What is the difference between time-weighted automatic market maker and AMM?

According to Golden Financial News, the founder of Uniswap is working with two research institutes of Paradigm to study a new AMM model. The research is to process large transactions on Ethereum, which can divide large transactions into fragments and dissolve them within a certain period of time.

The author consulted Paradigm’s official website display document, and organized the differences between AMM and time-weighted automatic market maker TWAMM as follows:

Automatic Market Maker (AMM)

AMM automates most of the market making process on uniswap. The logic is to use the constant product formula to allow anyone to create transactions and AMM liquidity pools for new assets.

In order to create a new constant product AMM liquidity pool between two assets X and Y, the liquidity provider (LP) needs to deposit reserves x and y in these two asset forms. The ratio of these two assets at any time represents the instantaneous price on AMM.

If an AMM reserve contains 2,000USDC and 1ETH, the instantaneous price of ETH will be 2,000USDC.

When a trader trades with the AMM liquidity pool, AMM will quote the trader according to the formula x*y=k, where x and y represent the reserves of the two assets, and k is a constant. The product of the two reserves remains constant during the transaction (the cost is ignored).

for example

An AMM containing ETH/USDC assets has 2,000USDC and 1ETH in its reserve assets, so x=2,000, y=1 and x*y=k=2,000. The instantaneous price of this AMM is 2,000/1=2,000USDC/ETH.

The trader needs to buy 2000USDC of ETH, and he needs to deposit the 2000USDC used to buy ETH into the fund reserve, so we have x=2000+2000=4000.

If k=2000, we must get y=k/x=2000/4000=0.5 after the above transaction. Since y was initially 1, 1–0.5=0.5ETH, the trader received 0.5ETH in this transaction.

The trader bought 0.5ETH with 2000USDC, and the average price he actually paid was 4,000USDC/ETH. The relationship between the rising price and the instantaneous price can reflect that large-scale orders are closely related to AMM’s liquidity.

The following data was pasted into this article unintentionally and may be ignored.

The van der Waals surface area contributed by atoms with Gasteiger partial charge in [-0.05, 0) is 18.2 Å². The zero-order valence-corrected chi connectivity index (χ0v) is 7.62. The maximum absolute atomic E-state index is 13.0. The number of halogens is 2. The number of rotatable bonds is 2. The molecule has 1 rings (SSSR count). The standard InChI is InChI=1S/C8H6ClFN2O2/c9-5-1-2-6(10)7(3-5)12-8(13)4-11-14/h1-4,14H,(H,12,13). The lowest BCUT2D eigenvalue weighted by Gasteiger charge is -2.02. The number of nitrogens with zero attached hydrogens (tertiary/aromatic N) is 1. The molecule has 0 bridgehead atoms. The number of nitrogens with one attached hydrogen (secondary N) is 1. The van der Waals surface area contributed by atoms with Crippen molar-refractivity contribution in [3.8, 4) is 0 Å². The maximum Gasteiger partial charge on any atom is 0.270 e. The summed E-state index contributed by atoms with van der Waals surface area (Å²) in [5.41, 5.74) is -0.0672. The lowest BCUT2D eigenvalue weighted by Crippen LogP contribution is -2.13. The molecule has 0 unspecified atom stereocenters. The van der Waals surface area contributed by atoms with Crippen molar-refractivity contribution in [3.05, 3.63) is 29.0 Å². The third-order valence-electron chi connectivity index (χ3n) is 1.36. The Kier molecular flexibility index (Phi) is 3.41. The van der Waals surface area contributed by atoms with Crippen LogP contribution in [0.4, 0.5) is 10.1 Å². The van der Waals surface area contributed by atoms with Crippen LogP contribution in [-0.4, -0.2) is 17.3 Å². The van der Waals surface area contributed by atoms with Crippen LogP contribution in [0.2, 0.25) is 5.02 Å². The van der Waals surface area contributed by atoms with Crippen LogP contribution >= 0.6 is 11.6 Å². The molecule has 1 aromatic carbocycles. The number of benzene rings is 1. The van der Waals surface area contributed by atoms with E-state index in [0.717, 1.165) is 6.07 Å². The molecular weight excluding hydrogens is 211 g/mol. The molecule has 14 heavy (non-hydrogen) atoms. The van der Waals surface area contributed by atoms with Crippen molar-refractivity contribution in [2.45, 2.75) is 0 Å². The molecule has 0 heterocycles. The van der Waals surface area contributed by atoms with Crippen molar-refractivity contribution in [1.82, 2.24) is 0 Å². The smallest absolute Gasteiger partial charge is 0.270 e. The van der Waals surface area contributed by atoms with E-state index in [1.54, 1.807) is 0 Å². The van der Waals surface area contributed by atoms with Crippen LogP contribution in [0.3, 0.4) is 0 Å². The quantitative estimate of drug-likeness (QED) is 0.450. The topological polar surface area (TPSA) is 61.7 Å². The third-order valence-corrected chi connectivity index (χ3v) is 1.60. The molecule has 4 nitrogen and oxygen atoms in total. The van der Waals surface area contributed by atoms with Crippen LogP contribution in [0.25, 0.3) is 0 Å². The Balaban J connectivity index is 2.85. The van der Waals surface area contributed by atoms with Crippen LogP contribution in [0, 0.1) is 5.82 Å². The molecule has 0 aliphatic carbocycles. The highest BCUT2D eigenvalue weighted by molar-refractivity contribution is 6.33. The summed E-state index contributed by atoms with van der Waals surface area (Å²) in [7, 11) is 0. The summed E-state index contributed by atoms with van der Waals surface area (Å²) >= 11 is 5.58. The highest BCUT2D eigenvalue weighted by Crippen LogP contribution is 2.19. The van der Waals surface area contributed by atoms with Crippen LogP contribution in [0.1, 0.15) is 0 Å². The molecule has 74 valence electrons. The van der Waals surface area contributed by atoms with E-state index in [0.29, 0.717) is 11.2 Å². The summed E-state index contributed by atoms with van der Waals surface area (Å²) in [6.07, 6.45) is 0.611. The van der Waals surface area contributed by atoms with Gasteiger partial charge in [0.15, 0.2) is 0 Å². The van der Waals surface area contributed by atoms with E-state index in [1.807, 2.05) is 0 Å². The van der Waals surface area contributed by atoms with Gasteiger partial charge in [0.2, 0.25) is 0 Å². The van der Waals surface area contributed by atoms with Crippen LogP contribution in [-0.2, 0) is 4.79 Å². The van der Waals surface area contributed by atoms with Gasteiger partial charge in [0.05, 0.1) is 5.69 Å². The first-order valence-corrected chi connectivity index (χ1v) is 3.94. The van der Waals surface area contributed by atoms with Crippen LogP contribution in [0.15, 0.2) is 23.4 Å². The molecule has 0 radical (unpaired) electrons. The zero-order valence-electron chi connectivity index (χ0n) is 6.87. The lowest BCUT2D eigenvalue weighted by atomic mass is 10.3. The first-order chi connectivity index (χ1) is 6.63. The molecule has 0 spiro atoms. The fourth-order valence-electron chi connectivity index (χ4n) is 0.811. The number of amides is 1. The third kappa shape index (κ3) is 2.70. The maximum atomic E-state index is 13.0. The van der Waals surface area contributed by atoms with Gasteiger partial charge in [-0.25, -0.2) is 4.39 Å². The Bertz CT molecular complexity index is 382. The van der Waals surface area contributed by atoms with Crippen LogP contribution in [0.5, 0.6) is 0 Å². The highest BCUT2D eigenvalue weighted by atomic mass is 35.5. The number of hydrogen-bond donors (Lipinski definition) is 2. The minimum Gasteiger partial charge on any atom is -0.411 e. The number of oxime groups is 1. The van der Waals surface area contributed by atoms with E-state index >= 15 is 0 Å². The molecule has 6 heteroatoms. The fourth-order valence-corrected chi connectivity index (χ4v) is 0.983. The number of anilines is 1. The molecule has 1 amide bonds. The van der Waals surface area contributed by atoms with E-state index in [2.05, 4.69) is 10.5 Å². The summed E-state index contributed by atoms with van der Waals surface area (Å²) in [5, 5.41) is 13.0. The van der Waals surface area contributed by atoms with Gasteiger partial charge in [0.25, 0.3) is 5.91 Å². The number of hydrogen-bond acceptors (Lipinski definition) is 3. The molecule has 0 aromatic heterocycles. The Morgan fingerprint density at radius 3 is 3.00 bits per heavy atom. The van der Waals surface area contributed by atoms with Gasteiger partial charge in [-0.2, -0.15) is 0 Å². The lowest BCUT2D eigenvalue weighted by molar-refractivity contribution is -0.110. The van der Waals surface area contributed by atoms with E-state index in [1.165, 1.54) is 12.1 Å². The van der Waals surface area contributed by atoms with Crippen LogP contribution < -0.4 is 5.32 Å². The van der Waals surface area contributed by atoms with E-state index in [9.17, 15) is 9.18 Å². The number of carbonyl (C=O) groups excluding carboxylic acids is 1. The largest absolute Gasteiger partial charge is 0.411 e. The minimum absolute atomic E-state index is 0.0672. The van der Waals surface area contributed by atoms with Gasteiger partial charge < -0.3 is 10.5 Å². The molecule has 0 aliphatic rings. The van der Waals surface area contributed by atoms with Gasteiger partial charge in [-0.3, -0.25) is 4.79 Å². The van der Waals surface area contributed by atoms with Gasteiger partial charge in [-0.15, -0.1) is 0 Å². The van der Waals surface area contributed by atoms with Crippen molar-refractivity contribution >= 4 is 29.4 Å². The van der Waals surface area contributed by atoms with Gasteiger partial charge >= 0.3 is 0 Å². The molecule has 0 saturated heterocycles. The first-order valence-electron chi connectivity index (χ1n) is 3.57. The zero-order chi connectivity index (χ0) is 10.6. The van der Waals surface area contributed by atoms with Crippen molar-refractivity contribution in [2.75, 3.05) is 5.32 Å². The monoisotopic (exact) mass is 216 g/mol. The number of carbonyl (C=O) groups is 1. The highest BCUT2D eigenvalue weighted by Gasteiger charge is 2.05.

PS: If the reserve reserve is very high, when 2000USDC buys ETH, the price will not change so fast, and the trader can buy more ETH, because the trader must hope that the price of the transaction is that ETH is equal to 2000USDC, not Rapid growth in the transaction process. Cause a loss of principal.

Time-weighted automatic market maker (TWAMM)

The working principle of the time-weighted automatic market maker (TWAMM) is to split large orders into an infinite number of small orders, and use AMM to execute them smoothly through a time span.

for example

Suppose Alice wants to buy 100 million USDC worth of ETH on the chain, and executes orders of this size on existing AMMs such as Uniswap. The cost is very expensive (high handling fees and transaction losses will be charged).

Alice’s best choice is to manually divide her order into several parts and execute them one by one within a few hours, so that the market can give her a better price. (Because large orders will have a huge impact on prices, if others see a large order, it may cause others to sell or perform other operations, and it will take time to buffer the market.)

If she sends a few very large sub-orders, each order will still have a significant impact on the price and will be vulnerable to sandwich attacks by malicious traders. On the other hand, if she sends a lot of small sub-orders, she will have to bear the workload and risks of active transactions, and pay gas fees for each transaction, thus paying high costs to the miners.

TWAMM can conduct transactions on behalf of Alice. TWAMM splits her orders into countless infinitely small virtual orders to ensure that they are perfectly executed using the time span. The special function formula of the embedded AMM is used, which can be used in these virtual orders. The gas cost is shared among small orders. Because it processes transactions between blocks, it is also less vulnerable to sandwich attacks.

How to use AMM to execute large-scale transactions?

The design mechanism of AMM determines that the cost of executing a single large order on AMM is high. Therefore, traders who wish to execute large orders on AMM should not use a single transaction to execute them. It is best for traders to split the order into several parts. This will involve sending orders to multiple AMMs at once, but the liquidity of these AMMs at any given point in time may also be limited. If the order is larger, the more attractive it is to split it by time span.

We still assume that an investor wants to buy 100 million USDC of ETH on the chain. They don’t have any short-term information about the price of ETH, so they don’t mind whether their orders need to be executed within a fixed period of time. In this case, they may split their order into 10 parts, each with 10 million dollars, and execute a part every hour, thereby limiting the price impact on each part.